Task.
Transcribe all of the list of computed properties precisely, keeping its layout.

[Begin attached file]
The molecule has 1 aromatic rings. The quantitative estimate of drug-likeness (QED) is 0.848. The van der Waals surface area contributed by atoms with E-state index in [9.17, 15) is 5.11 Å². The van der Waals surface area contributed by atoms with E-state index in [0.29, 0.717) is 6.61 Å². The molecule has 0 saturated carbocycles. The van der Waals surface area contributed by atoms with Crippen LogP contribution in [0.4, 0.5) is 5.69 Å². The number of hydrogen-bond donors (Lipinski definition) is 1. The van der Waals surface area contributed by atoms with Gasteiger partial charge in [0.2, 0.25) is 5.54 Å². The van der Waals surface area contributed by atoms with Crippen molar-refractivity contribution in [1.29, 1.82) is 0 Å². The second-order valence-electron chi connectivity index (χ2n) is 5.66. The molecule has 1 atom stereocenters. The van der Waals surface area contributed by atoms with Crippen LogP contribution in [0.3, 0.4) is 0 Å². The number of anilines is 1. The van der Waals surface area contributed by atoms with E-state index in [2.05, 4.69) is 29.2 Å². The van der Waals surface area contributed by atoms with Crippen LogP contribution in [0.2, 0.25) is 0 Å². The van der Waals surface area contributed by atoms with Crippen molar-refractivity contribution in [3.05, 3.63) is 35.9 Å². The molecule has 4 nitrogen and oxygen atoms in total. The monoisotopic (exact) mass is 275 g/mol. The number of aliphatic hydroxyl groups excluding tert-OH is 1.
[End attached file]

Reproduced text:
The molecule has 1 aromatic rings. The quantitative estimate of drug-likeness (QED) is 0.848. The van der Waals surface area contributed by atoms with E-state index in [9.17, 15) is 5.11 Å². The van der Waals surface area contributed by atoms with E-state index in [0.29, 0.717) is 6.61 Å². The molecule has 0 saturated carbocycles. The van der Waals surface area contributed by atoms with Crippen LogP contribution in [0.4, 0.5) is 5.69 Å². The number of hydrogen-bond donors (Lipinski definition) is 1. The van der Waals surface area contributed by atoms with Gasteiger partial charge in [0.2, 0.25) is 5.54 Å². The van der Waals surface area contributed by atoms with Crippen molar-refractivity contribution in [1.29, 1.82) is 0 Å². The second-order valence-electron chi connectivity index (χ2n) is 5.66. The molecule has 1 atom stereocenters. The van der Waals surface area contributed by atoms with Crippen LogP contribution in [0.3, 0.4) is 0 Å². The number of anilines is 1. The van der Waals surface area contributed by atoms with E-state index in [2.05, 4.69) is 29.2 Å². The van der Waals surface area contributed by atoms with Crippen LogP contribution in [0.2, 0.25) is 0 Å². The van der Waals surface area contributed by atoms with Crippen molar-refractivity contribution in [3.05, 3.63) is 35.9 Å². The molecule has 4 nitrogen and oxygen atoms in total. The monoisotopic (exact) mass is 275 g/mol. The number of aliphatic hydroxyl groups excluding tert-OH is 1.